An alternative title for this page: ‘Airspeed, part 3′. In part one we visited two places where Nevil Shute, one of the founders of Airspeed, lived in the early 1930s. In part two, places of work. So, you might say, we could stick a plaque on one of the other buildings and get on with demolishing this ‘old eyesore in Piccadilly’. As is likely to happen now the council have put it up for sale.
A more forward-thinking, 21st century approach would be to retain the shell of the building and refit and extend it, and use it for the new and exciting industries of this period, just as it was used for a brave new venture in the 1930s. Media and creative centre, anyone?
Its full name is the Airspeed AS4 Ferry G-ABSI ‘Youth of Britain II’. Pictured in flight in 1932.
Calling the ‘Youth of Britain’ … youth of York … anyone …
I’m hoping that these pages inspire the Youth of Britain today — or at least the youth of York — and hopefully older people too, not to see the ‘old bus garage’ on Piccadilly as just an old wreck in need of demolition, but as something the city should make all efforts to save and reuse somehow.
In his comments on the city’s attitude to aviation Shute called York ‘rather backward’. What we’re rather backward at now is in appreciating our 20th century history and in particular the smaller but significant parts of its industrial heritage. In that respect I think other cities are far more advanced.
York’s ‘visions’ aren’t that visionary if they don’t embrace its 20th century heritage. Interest in this area is growing. I’ve seen this in the decade I’ve been compiling the pages for this website.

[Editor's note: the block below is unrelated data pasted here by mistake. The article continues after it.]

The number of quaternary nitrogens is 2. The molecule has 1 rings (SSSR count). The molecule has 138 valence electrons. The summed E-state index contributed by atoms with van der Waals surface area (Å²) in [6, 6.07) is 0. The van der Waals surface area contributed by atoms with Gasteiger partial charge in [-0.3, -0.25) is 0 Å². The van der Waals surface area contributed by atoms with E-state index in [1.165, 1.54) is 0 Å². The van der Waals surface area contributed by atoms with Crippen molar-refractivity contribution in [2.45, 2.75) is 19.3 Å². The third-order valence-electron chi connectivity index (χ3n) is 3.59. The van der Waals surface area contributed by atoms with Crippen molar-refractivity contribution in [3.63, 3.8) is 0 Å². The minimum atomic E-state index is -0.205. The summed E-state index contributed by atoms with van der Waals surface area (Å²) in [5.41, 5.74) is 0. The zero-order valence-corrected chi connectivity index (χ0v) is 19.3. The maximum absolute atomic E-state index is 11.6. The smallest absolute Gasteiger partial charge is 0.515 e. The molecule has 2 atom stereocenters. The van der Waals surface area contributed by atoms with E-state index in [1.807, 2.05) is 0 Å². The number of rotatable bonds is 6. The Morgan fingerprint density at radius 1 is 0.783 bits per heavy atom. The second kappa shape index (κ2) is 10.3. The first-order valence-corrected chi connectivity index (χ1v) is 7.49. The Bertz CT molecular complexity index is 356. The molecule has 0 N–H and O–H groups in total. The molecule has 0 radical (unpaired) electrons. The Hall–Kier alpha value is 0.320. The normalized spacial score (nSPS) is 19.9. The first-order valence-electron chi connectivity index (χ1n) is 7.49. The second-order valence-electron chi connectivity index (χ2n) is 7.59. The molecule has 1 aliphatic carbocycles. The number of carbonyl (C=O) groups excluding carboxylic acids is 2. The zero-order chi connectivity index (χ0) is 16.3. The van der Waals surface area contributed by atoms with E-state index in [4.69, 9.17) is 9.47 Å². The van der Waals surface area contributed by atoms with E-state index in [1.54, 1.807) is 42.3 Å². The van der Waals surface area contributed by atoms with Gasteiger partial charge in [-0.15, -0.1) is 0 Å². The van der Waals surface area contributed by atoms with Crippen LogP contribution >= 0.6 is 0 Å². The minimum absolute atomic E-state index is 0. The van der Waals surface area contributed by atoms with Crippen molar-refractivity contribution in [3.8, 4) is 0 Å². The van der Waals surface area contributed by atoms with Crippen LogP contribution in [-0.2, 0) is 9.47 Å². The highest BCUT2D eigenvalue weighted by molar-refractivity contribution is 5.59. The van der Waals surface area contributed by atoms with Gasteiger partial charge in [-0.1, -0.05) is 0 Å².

This building has a story to tell and perhaps in another city with a more enlightened appreciation of industrial heritage it would also have a future. And this isn’t just our history, here in York, but part of the UK’s aviation history, in our care.
The council has just put the building on the market, so this is an important time in its long life. Demolition seems likely as it seems to have failed to capture the public imagination. I’m trying to do my small bit to change that.
Flights of fancy
Clearly it would need some work to be useful again.
Here’s a photo of the interior in the Airspeed days (enlargeable)
Modern dreams of ‘flight’ could be made here, in the new industries perhaps. 21st century entrepreneurs making new businesses in the place where Shute looked down on the expanding workforce building the Airspeed vision 80 years ago.
Or perhaps it could go back to being a bus garage, for those impressive looking new electric buses. Like the ones built at Optare in Sherburn, from where the Airspeed planes took flight back then.
Just my flights of fancy …
Actually, they’re serious ideas. This should be reused, refurbished, as a workplace, not another block of flats.
Piccadilly was created as a through route, all about transport and trade. Mainly about transport. For much of its life it had many garages. They all went, inevitable. This is its last architectural remnant connecting it to the possibilities offered by early 20th century transport before it got all choked up and busy. Its proportions and functional appearance remind us of that. It was built in the early 1920s for buses and then was used to make aircraft. It needs to be here to tell that story. If the City of York considers it acceptable to erase this building from the landscape then I know we really have lost the plot.
Elsewhere on the web
I’m not alone in my appreciation of this building and its history: Heritage group hits out at plan for Reynard’s Garage site in Piccadilly
Footnote: make these words take wing
There’s a lot of misinformation out there, and a lot of ignorance about this building’s history, and a lot of people who spell Nevil Shute’s name ‘Neville’. I’m hoping that we, dear readers, can change that, and spread the word. Please link to here if you do. It took days to compile these pages on Airspeed (see tag: Airspeed, three pages in this batch) and I did so because I’ve cared, for years, about this building in Piccadilly. I hope you do too now, if you didn’t before.
There’s much more to say, but I can’t fit it all in. Please feel free to add further information via the comments below.
Time to fly, thanks for reading.